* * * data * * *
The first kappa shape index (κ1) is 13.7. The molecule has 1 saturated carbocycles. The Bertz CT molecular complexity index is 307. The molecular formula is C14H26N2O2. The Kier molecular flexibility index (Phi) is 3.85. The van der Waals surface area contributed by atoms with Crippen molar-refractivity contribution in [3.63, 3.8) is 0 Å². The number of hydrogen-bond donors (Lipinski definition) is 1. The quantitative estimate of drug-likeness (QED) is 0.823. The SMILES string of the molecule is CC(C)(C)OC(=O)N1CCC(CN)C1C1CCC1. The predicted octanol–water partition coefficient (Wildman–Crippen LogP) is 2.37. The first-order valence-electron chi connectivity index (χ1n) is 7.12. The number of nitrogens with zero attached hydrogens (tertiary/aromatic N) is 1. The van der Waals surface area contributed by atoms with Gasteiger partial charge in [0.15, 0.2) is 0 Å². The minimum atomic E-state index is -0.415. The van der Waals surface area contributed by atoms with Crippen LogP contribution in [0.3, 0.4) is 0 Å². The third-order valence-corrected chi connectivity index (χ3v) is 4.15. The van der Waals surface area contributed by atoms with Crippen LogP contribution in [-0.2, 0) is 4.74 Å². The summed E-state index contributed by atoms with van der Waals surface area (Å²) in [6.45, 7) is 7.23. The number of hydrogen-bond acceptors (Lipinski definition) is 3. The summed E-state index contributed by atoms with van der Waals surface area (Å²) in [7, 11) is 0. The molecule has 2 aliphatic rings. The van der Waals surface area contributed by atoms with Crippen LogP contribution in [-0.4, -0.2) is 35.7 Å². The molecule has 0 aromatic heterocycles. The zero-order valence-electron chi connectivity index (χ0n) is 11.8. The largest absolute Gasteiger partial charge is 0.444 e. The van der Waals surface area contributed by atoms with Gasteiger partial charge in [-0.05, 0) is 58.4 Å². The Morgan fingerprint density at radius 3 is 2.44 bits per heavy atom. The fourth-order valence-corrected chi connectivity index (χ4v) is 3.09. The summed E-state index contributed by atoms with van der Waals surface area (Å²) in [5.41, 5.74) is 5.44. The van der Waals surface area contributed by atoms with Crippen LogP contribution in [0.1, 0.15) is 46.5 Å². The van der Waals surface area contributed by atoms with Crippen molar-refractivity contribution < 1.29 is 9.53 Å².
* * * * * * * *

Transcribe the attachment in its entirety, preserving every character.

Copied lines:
The first kappa shape index (κ1) is 13.7. The molecule has 1 saturated carbocycles. The Bertz CT molecular complexity index is 307. The molecular formula is C14H26N2O2. The Kier molecular flexibility index (Phi) is 3.85. The van der Waals surface area contributed by atoms with Crippen molar-refractivity contribution in [3.63, 3.8) is 0 Å². The number of hydrogen-bond donors (Lipinski definition) is 1. The quantitative estimate of drug-likeness (QED) is 0.823. The SMILES string of the molecule is CC(C)(C)OC(=O)N1CCC(CN)C1C1CCC1. The predicted octanol–water partition coefficient (Wildman–Crippen LogP) is 2.37. The first-order valence-electron chi connectivity index (χ1n) is 7.12. The number of nitrogens with zero attached hydrogens (tertiary/aromatic N) is 1. The van der Waals surface area contributed by atoms with Gasteiger partial charge in [0.15, 0.2) is 0 Å². The minimum atomic E-state index is -0.415. The van der Waals surface area contributed by atoms with Crippen LogP contribution in [0.3, 0.4) is 0 Å². The third-order valence-corrected chi connectivity index (χ3v) is 4.15. The van der Waals surface area contributed by atoms with Crippen LogP contribution in [-0.2, 0) is 4.74 Å². The summed E-state index contributed by atoms with van der Waals surface area (Å²) in [6.45, 7) is 7.23. The number of hydrogen-bond acceptors (Lipinski definition) is 3. The summed E-state index contributed by atoms with van der Waals surface area (Å²) in [7, 11) is 0. The molecule has 2 aliphatic rings. The van der Waals surface area contributed by atoms with Crippen LogP contribution in [-0.4, -0.2) is 35.7 Å². The molecule has 0 aromatic heterocycles. The zero-order valence-electron chi connectivity index (χ0n) is 11.8. The largest absolute Gasteiger partial charge is 0.444 e. The van der Waals surface area contributed by atoms with Gasteiger partial charge in [-0.05, 0) is 58.4 Å². The Morgan fingerprint density at radius 3 is 2.44 bits per heavy atom. The fourth-order valence-corrected chi connectivity index (χ4v) is 3.09. The summed E-state index contributed by atoms with van der Waals surface area (Å²) in [5.41, 5.74) is 5.44. The van der Waals surface area contributed by atoms with Crippen LogP contribution in [0.1, 0.15) is 46.5 Å². The van der Waals surface area contributed by atoms with Crippen molar-refractivity contribution < 1.29 is 9.53 Å².